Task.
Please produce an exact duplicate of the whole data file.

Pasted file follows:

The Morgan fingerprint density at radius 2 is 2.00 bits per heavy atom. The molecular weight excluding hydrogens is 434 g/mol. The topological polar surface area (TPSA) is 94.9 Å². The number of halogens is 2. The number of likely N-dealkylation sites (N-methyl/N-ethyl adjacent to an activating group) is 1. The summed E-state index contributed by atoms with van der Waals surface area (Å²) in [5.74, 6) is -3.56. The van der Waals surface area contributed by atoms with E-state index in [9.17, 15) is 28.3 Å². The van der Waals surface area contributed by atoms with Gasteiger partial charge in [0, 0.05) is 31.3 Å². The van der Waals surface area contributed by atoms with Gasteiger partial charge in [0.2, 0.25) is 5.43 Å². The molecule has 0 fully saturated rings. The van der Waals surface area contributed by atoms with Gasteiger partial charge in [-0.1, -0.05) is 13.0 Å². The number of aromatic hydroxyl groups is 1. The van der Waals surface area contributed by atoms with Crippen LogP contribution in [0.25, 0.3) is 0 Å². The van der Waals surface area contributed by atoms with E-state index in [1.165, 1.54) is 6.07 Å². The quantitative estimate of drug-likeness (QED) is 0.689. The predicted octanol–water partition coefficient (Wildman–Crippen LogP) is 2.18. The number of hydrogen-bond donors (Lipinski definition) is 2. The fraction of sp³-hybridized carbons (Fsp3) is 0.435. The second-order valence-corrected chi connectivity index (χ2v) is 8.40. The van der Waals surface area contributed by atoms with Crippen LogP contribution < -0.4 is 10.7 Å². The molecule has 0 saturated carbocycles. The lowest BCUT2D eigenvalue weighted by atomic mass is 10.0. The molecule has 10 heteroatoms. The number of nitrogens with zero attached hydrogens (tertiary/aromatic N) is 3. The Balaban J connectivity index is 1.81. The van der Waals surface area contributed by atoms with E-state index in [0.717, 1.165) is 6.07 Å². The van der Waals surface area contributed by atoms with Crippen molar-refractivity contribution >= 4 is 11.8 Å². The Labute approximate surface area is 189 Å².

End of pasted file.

The Morgan fingerprint density at radius 2 is 2.00 bits per heavy atom. The molecular weight excluding hydrogens is 434 g/mol. The topological polar surface area (TPSA) is 94.9 Å². The number of halogens is 2. The number of likely N-dealkylation sites (N-methyl/N-ethyl adjacent to an activating group) is 1. The summed E-state index contributed by atoms with van der Waals surface area (Å²) in [5.74, 6) is -3.56. The van der Waals surface area contributed by atoms with E-state index in [9.17, 15) is 28.3 Å². The van der Waals surface area contributed by atoms with Gasteiger partial charge in [0, 0.05) is 31.3 Å². The van der Waals surface area contributed by atoms with Gasteiger partial charge in [0.2, 0.25) is 5.43 Å². The molecule has 0 fully saturated rings. The van der Waals surface area contributed by atoms with Gasteiger partial charge in [-0.1, -0.05) is 13.0 Å². The number of aromatic hydroxyl groups is 1. The van der Waals surface area contributed by atoms with Crippen LogP contribution in [0.25, 0.3) is 0 Å². The van der Waals surface area contributed by atoms with E-state index in [1.165, 1.54) is 6.07 Å². The quantitative estimate of drug-likeness (QED) is 0.689. The predicted octanol–water partition coefficient (Wildman–Crippen LogP) is 2.18. The number of hydrogen-bond donors (Lipinski definition) is 2. The fraction of sp³-hybridized carbons (Fsp3) is 0.435. The second-order valence-corrected chi connectivity index (χ2v) is 8.40. The van der Waals surface area contributed by atoms with Crippen LogP contribution < -0.4 is 10.7 Å². The molecule has 0 saturated carbocycles. The lowest BCUT2D eigenvalue weighted by atomic mass is 10.0. The molecule has 10 heteroatoms. The number of nitrogens with zero attached hydrogens (tertiary/aromatic N) is 3. The Balaban J connectivity index is 1.81. The van der Waals surface area contributed by atoms with E-state index in [0.717, 1.165) is 6.07 Å². The van der Waals surface area contributed by atoms with Crippen molar-refractivity contribution >= 4 is 11.8 Å². The Labute approximate surface area is 189 Å².